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Institutes 5: Calvin, Scripture, and Tradition (Pt 1)

The other day, I was talking with someone about God. She told me to pray, ask for the guidance of the Holy Spirit, and read my bible, and that I would believe what she believed. To a good, evangelical Christian like me, that sounds like some pretty good advice.

The problem was, she wasn’t an evangelical. She was a Jehovah’s Witness.

Jehovah’s Witnesses believe something a lot like this old teacher in the third and fourth centuries named Arius. He thought that the easiest way to understand Jesus was to say that there was a time before he existed and at some point God created him.

The Church came together in a council in the early fourth century (325) and condemned his idea as heresy. Christians, according to this council, should confess that Jesus was “God from God, Light from Light, True God from True God, begotten not made, of one being with the Father.”

Arius wasn’t setting out to be a heretic. He thought this is what the bible taught. He had some bible verses to support his views too.

Here’s a problem, though. Many people in my tradition would be quick to say that we don’t need the tradition of the church. They say things like, “We just believe the bible at our church,” or, “We just preach the bible here. That is all we need.”

That’s funny. I thought that Jehovah’s Witness at my door read the bible. She believed it was true, too. What separates her from me is not the Bible; it is the historic interpretation of the bible. It is tradition.

Let me be clear. There is no problem with the Bible. The Bible is true. The Bible is clear. The problem is people like me, who will suppress the truth that the Scripture testifies to. If I interpret this book alone, I will inevitably become a heretic. I need others. I need people that help me read the book right. Because people have been reading the book for a long time, some of those people have already died.

Where do we get this idea? Where do we receive the myth that we only need the bible, and nothing else?

We get it from people like Calvin (and people after him that took some of his statements way farther than he ever intended).

To be fair to John Calvin, it’s not really him. Calvin was a great historical theologian. He cites the early church all over his Institutes. In a later post, I’ll even show how he makes a strong case for relying on the language of church councils.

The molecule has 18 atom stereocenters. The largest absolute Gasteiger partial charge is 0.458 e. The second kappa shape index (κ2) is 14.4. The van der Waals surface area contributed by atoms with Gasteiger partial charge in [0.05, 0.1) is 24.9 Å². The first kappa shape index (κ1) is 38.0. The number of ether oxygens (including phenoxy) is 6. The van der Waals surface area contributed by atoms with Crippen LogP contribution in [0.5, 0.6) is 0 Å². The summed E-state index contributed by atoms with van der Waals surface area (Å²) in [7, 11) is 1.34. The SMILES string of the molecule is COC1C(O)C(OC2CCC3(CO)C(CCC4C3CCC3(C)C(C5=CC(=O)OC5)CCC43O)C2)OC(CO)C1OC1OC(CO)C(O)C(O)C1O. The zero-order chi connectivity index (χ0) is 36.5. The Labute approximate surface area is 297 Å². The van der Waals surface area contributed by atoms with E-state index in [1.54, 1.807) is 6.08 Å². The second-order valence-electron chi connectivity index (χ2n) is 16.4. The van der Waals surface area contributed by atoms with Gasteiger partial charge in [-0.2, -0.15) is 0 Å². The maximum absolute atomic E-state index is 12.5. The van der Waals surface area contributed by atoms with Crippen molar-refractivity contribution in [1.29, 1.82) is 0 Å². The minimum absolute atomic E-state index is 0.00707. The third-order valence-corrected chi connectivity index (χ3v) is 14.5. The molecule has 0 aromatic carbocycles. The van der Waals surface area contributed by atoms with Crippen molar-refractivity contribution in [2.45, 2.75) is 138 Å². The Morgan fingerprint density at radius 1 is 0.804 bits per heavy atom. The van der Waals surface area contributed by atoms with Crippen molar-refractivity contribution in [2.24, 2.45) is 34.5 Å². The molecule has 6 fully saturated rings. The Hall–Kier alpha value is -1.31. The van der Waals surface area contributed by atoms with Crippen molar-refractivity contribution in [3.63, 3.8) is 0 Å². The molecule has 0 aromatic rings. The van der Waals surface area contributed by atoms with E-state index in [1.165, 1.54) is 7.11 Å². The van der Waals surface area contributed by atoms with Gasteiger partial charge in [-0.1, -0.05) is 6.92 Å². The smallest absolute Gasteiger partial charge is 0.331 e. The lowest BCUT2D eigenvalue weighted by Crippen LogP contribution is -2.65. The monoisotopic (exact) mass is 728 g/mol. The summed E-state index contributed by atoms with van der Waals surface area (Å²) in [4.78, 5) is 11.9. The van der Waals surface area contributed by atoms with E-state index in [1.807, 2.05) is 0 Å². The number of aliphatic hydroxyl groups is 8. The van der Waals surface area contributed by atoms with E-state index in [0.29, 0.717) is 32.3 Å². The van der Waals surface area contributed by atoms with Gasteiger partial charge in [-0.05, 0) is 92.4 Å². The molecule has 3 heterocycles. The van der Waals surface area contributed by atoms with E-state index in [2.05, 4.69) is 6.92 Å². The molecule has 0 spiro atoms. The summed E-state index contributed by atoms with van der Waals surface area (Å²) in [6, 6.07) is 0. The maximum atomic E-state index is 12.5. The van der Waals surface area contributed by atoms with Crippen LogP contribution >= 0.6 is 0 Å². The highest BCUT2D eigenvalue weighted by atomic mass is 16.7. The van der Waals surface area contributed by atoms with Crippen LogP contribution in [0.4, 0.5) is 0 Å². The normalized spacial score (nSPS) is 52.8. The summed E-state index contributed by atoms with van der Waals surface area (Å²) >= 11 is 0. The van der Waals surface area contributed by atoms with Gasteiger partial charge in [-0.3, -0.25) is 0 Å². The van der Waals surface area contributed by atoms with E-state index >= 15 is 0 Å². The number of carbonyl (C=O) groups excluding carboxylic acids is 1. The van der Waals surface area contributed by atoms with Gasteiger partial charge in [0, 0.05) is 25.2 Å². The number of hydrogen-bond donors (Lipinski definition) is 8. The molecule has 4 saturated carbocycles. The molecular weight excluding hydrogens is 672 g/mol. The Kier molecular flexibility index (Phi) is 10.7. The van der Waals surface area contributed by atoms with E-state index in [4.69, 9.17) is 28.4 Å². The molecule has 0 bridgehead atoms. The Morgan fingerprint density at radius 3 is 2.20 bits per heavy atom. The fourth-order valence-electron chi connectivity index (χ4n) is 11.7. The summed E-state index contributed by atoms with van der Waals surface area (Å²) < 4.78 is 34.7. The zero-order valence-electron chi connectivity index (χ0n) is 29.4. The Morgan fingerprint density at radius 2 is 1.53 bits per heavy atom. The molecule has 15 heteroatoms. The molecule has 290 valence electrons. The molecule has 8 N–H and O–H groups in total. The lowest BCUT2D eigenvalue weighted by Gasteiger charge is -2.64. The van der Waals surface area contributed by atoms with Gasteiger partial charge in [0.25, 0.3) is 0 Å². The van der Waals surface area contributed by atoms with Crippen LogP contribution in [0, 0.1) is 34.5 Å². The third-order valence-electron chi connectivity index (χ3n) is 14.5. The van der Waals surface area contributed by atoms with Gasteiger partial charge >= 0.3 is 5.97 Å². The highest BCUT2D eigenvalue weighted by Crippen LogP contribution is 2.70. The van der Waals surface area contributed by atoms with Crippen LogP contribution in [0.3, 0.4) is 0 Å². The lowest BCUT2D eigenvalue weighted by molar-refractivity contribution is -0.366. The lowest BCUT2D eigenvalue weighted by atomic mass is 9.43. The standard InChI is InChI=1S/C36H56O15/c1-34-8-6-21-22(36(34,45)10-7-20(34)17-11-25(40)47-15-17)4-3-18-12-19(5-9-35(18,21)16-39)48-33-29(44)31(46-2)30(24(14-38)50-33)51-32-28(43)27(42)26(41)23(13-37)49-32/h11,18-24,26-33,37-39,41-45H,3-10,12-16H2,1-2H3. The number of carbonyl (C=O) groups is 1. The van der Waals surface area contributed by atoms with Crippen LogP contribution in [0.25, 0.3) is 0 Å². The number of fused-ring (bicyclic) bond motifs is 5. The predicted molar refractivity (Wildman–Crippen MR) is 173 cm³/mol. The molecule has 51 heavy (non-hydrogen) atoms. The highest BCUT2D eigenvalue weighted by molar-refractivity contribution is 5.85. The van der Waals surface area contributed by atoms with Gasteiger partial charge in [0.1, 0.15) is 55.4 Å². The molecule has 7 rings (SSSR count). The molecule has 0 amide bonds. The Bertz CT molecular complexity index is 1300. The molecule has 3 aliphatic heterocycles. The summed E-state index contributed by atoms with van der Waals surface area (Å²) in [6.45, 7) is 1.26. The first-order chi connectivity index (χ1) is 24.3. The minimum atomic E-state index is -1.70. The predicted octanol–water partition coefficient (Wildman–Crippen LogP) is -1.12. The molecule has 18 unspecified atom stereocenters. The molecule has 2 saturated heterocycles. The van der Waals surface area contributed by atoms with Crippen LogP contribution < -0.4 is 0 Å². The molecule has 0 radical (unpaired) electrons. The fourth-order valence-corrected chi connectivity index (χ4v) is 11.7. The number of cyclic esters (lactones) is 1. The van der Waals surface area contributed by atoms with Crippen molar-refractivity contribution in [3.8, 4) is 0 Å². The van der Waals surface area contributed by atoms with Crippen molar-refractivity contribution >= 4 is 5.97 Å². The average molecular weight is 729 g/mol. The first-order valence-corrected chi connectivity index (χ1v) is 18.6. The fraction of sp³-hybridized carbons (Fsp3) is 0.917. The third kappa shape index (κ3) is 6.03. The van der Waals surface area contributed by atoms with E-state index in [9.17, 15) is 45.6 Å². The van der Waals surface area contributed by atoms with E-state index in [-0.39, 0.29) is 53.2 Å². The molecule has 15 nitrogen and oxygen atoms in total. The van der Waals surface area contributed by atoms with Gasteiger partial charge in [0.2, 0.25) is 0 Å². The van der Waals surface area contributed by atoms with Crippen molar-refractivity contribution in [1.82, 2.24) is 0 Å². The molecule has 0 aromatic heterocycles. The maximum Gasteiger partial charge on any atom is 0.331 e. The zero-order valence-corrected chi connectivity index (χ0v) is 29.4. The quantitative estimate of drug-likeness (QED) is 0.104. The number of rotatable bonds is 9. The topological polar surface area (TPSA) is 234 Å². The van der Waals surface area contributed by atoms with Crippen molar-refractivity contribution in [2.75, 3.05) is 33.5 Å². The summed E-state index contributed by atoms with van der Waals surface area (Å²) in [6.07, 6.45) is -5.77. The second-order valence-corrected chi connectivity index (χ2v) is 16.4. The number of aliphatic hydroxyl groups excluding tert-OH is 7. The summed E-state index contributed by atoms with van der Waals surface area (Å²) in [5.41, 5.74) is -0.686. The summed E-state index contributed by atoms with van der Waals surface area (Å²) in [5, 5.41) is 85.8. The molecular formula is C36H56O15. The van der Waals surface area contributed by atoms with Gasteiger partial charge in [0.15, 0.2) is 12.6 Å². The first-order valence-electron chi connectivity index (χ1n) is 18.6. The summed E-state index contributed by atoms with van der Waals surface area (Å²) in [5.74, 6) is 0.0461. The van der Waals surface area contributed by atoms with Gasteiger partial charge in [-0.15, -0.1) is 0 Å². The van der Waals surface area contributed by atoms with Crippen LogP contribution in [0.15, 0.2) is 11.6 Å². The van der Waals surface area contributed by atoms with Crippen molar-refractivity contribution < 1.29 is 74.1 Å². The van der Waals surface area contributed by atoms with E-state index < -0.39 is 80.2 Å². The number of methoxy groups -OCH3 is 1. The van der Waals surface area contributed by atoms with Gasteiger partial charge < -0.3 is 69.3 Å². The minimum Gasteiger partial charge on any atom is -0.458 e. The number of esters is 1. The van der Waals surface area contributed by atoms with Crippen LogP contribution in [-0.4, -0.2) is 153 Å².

In chapter seven of the first book of his Institutes, though, he lays out an argument that led many of later products of the reformation to pit Scripture against the tradition of the Church. For Calvin, it seemed ridiculous to somehow subject the Scriptures to the Church. That would be like subjecting God’s words to man’s reason.

That’s not what we’re doing if we trust historical interpretations of Scripture, though. Christians believe that the Spirit of God is at work through his people. This isn’t subjecting God’s word to man’s reason. It is trusting the Spirit to work through his people to help them interpret his words accurately.

Have you ever thought about why you read Matthew and not Thomas (or one of the many other gospels)? The truth of the matter is that the Church decided which books would be in the Bible. This would scare us into uncertainty, except that we know that they did it with the Holy Spirit’s leading. The people of God, led by the Spirit of God, recognized this group of writings to be the very words of God.

They didn’t give us the Scriptures and stop talking either. They also reflected together and helped us understand what these words meant, and how to read the bible like Christians.

What many of us never do well is talk about how it makes sense for us to trust the Spirit’s leading of the Church in the formation of the Scriptures, and then quickly jump ship when the same Spirit-led church begins interpreting them.

What do you believe is a healthy relationship between the Scriptures and Tradition?


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